Real Estate

Canada Just Saw The Sharpest Pullback For Housing Investment Since 2009

Canadian real estate prices are rising, but investors are quietly pulling back. In fact, they’re withdrawing their capital at one of the fastest rates in history. Statistics Canada (Stat Can) data shows residential investment dropped sharply in Q3 2021. This is the component of GDP that covers real estate’s most direct economic output. The GDP component recently printed a record, but falling home sales and delayed projects have it spiraling lower.

Canada Spends More Than A Third Of Its Investment Capital On New Housing

Canada’s investment in residential structures showed one of the sharpest declines in history. Seasonally adjusted investment fell to $231.2 billion in Q3 2021, down 7.1% ($17.7 billion) from the previous quarter. That second quarter had been the record high for investment in dollar terms.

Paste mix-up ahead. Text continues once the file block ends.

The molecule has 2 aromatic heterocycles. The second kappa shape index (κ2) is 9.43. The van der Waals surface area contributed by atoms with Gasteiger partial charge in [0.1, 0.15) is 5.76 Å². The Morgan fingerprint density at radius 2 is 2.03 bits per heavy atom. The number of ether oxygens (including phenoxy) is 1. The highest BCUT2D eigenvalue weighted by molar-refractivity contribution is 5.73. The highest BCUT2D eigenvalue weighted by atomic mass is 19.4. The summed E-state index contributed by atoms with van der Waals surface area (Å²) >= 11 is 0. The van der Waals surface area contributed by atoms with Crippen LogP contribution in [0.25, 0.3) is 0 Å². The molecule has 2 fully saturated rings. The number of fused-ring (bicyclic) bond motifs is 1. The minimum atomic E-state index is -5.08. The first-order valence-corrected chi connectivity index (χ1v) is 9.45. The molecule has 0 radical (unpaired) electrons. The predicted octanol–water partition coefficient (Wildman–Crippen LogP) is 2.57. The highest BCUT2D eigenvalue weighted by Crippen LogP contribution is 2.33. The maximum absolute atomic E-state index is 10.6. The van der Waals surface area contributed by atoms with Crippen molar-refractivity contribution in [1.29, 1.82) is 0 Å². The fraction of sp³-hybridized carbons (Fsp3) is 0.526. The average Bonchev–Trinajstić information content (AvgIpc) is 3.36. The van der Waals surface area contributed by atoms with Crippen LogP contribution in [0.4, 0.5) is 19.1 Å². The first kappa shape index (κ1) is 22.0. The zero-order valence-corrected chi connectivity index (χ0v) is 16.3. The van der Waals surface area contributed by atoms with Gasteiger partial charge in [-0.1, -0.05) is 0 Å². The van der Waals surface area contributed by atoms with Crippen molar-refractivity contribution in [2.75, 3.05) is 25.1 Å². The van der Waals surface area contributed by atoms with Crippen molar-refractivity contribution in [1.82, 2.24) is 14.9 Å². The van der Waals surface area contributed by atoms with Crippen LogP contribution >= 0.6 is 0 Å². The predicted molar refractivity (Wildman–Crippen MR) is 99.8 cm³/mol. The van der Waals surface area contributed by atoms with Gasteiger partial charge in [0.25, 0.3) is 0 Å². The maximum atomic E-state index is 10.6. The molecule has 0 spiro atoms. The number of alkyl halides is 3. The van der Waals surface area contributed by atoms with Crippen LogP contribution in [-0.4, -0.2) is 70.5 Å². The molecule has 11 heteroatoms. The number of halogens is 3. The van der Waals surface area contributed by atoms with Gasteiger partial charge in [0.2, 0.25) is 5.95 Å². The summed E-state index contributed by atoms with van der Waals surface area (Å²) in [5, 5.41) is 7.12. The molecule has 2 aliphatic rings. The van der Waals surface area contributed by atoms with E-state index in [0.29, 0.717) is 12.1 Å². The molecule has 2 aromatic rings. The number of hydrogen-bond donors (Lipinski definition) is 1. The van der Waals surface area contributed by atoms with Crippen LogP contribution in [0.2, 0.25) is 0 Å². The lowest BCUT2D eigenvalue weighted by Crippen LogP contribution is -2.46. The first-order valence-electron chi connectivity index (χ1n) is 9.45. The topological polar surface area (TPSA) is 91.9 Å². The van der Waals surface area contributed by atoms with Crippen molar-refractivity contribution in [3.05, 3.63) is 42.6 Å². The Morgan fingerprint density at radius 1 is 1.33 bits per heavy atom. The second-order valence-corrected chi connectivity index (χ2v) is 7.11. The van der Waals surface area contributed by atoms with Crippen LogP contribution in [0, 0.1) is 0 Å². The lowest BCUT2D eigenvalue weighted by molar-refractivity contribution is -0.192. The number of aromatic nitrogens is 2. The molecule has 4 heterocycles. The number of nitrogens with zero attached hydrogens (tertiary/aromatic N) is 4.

The (sorta) good news is fixed capital formation, a measure of total GDP investment, didn’t fall as fast. Residential investment is 39.8% of gross fixed capital formation in Q3 2021. This is a decline of 2.4 points from the previous quarter, underperforming the economy. It peaked in Q1 2021, and the share is now 2.9 points lower from that peak. Canada’s dependence on real estate is starting to loosen, though it’s still very high.

Residential Investment Has 3 Major Subcomponents

Let’s go over where this weakness is coming from by looking at the three big subcomponents. Renovation, the biggest of the subcomponents, is the capital spent on major home renos. New construction is the second biggest and shows the amount of capital sunk into new housing. Ownership transfer costs are the smallest and represent costs associated with trading homes. This is primarily realtor commissions, known as broker revenues. All three segments showed weakness in the most recent data.